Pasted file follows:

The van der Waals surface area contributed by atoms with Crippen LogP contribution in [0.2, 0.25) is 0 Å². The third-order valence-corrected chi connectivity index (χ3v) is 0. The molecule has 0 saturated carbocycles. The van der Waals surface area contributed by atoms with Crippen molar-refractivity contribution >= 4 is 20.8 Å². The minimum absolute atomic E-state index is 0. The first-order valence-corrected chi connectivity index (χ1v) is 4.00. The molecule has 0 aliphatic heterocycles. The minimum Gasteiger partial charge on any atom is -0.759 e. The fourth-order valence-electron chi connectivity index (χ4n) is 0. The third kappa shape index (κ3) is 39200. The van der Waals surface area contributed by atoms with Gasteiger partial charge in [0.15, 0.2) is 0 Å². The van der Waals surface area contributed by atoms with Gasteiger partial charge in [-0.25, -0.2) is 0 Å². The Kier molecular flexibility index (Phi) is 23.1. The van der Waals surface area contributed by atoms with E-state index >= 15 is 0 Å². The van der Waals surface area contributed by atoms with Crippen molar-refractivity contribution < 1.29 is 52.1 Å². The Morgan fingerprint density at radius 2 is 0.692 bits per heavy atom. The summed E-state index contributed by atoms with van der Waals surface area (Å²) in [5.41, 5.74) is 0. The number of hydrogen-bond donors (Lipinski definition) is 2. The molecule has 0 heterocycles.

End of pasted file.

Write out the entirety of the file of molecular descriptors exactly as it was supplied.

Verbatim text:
The van der Waals surface area contributed by atoms with Crippen LogP contribution in [0.2, 0.25) is 0 Å². The third-order valence-corrected chi connectivity index (χ3v) is 0. The molecule has 0 saturated carbocycles. The van der Waals surface area contributed by atoms with Crippen molar-refractivity contribution >= 4 is 20.8 Å². The minimum absolute atomic E-state index is 0. The first-order valence-corrected chi connectivity index (χ1v) is 4.00. The molecule has 0 aliphatic heterocycles. The minimum Gasteiger partial charge on any atom is -0.759 e. The fourth-order valence-electron chi connectivity index (χ4n) is 0. The third kappa shape index (κ3) is 39200. The van der Waals surface area contributed by atoms with Gasteiger partial charge in [0.15, 0.2) is 0 Å². The van der Waals surface area contributed by atoms with Gasteiger partial charge in [-0.25, -0.2) is 0 Å². The Kier molecular flexibility index (Phi) is 23.1. The van der Waals surface area contributed by atoms with E-state index >= 15 is 0 Å². The van der Waals surface area contributed by atoms with Crippen molar-refractivity contribution < 1.29 is 52.1 Å². The Morgan fingerprint density at radius 2 is 0.692 bits per heavy atom. The summed E-state index contributed by atoms with van der Waals surface area (Å²) in [5.41, 5.74) is 0. The number of hydrogen-bond donors (Lipinski definition) is 2. The molecule has 0 heterocycles.